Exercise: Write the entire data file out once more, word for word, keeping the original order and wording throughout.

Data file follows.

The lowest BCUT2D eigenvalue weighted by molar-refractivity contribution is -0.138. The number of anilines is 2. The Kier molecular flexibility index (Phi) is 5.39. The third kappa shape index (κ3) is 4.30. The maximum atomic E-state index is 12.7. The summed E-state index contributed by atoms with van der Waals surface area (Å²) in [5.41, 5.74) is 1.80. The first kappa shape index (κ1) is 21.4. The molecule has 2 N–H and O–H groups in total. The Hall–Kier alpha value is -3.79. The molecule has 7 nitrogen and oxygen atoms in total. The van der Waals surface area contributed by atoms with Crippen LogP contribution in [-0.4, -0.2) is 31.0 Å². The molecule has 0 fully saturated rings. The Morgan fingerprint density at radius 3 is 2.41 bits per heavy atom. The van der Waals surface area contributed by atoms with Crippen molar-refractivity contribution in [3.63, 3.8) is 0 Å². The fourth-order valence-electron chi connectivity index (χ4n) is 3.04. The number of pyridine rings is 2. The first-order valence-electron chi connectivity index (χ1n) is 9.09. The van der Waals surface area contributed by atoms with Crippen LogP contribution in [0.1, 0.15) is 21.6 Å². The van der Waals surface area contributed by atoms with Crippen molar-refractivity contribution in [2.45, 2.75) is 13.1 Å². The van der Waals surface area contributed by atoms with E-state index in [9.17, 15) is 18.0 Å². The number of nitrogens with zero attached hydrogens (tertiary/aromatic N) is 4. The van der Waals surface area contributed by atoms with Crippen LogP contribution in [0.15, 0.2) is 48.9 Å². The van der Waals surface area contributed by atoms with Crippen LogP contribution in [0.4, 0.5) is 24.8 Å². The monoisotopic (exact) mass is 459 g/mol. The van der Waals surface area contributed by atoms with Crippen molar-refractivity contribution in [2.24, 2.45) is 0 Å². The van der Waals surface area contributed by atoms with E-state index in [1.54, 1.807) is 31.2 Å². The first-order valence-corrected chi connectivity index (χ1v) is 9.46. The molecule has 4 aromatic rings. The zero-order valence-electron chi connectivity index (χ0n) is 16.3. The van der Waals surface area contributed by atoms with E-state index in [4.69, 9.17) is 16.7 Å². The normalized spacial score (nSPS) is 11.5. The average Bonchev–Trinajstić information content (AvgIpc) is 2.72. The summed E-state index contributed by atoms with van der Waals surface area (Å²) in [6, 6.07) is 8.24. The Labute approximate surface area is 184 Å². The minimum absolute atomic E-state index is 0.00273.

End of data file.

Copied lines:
The lowest BCUT2D eigenvalue weighted by molar-refractivity contribution is -0.138. The number of anilines is 2. The Kier molecular flexibility index (Phi) is 5.39. The third kappa shape index (κ3) is 4.30. The maximum atomic E-state index is 12.7. The summed E-state index contributed by atoms with van der Waals surface area (Å²) in [5.41, 5.74) is 1.80. The first kappa shape index (κ1) is 21.4. The molecule has 2 N–H and O–H groups in total. The Hall–Kier alpha value is -3.79. The molecule has 7 nitrogen and oxygen atoms in total. The van der Waals surface area contributed by atoms with Crippen LogP contribution in [-0.4, -0.2) is 31.0 Å². The molecule has 0 fully saturated rings. The Morgan fingerprint density at radius 3 is 2.41 bits per heavy atom. The van der Waals surface area contributed by atoms with Crippen molar-refractivity contribution in [3.63, 3.8) is 0 Å². The fourth-order valence-electron chi connectivity index (χ4n) is 3.04. The number of pyridine rings is 2. The first-order valence-electron chi connectivity index (χ1n) is 9.09. The van der Waals surface area contributed by atoms with Crippen LogP contribution in [0.1, 0.15) is 21.6 Å². The van der Waals surface area contributed by atoms with Crippen molar-refractivity contribution in [2.45, 2.75) is 13.1 Å². The van der Waals surface area contributed by atoms with E-state index in [9.17, 15) is 18.0 Å². The number of nitrogens with zero attached hydrogens (tertiary/aromatic N) is 4. The van der Waals surface area contributed by atoms with Crippen LogP contribution in [0.15, 0.2) is 48.9 Å². The van der Waals surface area contributed by atoms with Crippen LogP contribution in [0.4, 0.5) is 24.8 Å². The monoisotopic (exact) mass is 459 g/mol. The van der Waals surface area contributed by atoms with Crippen molar-refractivity contribution in [2.24, 2.45) is 0 Å². The van der Waals surface area contributed by atoms with E-state index in [1.54, 1.807) is 31.2 Å². The first-order valence-corrected chi connectivity index (χ1v) is 9.46. The molecule has 4 aromatic rings. The zero-order valence-electron chi connectivity index (χ0n) is 16.3. The van der Waals surface area contributed by atoms with E-state index in [4.69, 9.17) is 16.7 Å². The normalized spacial score (nSPS) is 11.5. The average Bonchev–Trinajstić information content (AvgIpc) is 2.72. The summed E-state index contributed by atoms with van der Waals surface area (Å²) in [6, 6.07) is 8.24. The Labute approximate surface area is 184 Å². The minimum absolute atomic E-state index is 0.00273.